Mr. Murrow indicates that the average citizen could recognize that there were not enough good schools staffed with enough competent and well-paid teachers and that the citizen could do something about the problem, "in the hope that his investment will pay dividends in terms of human beings better able to cope with the problems that will still be there when they grow up."

Marquis Childs finds that the old movie serial, "The Perils of Pauline", had nothing in the way of cliff-hanging suspense on the current Republican race for the presidency, which appeared headed for a photo-finish at the convention. The strategy in the Eisenhower camp would be based on the belief that on the first ballot, Senator Taft would narrowly fail to achieve the necessary majority for nomination of 603 votes. His total might reach 550, anything above that line sending chills through the Eisenhower managers, as favorite sons might be then moved to switch to the Taft camp even before the end of the first ballot. After the first ballot, the Eisenhower forces would storm the heights and win victory on the second ballot. The tipoff would come with California, fourth in the roll call of the states, as Governor Earl Warren would deliver to General Eisenhower not fewer than 50, and probably nearly 60, of the state's 70 delegate votes, touching off a wild demonstration, designed to lead to other states turning to the General. Michigan would also report a big gain for him on the second ballot, as would Pennsylvania, with Governor John Fine delivering virtually all of that state's 70 delegates. By the end of the second ballot, General Eisenhower would be nominated.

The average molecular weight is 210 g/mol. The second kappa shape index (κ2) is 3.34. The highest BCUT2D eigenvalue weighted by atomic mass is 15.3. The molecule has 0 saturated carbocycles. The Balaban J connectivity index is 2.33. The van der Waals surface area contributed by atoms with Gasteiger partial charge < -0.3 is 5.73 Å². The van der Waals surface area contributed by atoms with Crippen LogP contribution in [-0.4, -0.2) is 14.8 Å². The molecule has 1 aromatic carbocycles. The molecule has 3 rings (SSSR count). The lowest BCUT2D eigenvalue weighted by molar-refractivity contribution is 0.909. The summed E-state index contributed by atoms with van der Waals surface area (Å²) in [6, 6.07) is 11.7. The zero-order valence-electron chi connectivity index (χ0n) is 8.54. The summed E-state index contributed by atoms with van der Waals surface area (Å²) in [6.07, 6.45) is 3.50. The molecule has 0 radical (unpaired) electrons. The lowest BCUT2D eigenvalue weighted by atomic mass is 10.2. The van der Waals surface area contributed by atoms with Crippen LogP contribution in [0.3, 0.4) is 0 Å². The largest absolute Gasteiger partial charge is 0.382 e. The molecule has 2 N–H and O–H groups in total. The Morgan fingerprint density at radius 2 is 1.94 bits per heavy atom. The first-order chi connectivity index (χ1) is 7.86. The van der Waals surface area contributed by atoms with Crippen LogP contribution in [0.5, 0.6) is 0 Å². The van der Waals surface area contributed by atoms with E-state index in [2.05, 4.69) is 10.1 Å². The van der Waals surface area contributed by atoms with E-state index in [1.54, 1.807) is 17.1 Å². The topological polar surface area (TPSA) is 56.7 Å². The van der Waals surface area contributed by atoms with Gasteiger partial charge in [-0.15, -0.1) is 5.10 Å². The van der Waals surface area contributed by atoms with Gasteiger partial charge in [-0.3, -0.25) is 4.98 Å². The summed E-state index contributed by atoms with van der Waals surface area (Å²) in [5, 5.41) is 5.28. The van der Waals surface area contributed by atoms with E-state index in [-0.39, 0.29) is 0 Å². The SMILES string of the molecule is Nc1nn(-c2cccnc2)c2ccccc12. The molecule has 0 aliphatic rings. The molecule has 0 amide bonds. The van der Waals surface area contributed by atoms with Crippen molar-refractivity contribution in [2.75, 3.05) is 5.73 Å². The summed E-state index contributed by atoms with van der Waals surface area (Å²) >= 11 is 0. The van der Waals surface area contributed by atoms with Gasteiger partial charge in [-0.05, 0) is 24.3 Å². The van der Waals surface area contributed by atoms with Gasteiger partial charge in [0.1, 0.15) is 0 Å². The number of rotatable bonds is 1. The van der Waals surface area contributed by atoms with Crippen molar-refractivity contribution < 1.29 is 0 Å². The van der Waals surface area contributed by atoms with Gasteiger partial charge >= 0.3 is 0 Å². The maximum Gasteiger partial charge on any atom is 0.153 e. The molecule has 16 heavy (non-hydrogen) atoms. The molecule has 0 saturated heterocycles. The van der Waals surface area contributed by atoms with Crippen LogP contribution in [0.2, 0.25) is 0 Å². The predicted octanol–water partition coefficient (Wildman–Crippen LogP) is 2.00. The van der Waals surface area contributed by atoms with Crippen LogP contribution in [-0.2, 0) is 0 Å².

As a result of this strategy, Senator William Knowland of California would become the vice-presidential nominee, with the full consent of Governor Warren, who had been the nominee for the vice-presidency with Governor Dewey in 1948. Senator Knowland had recently won both the Republican and Democratic primaries in the Senate race, in California's peculiar cross-voting system.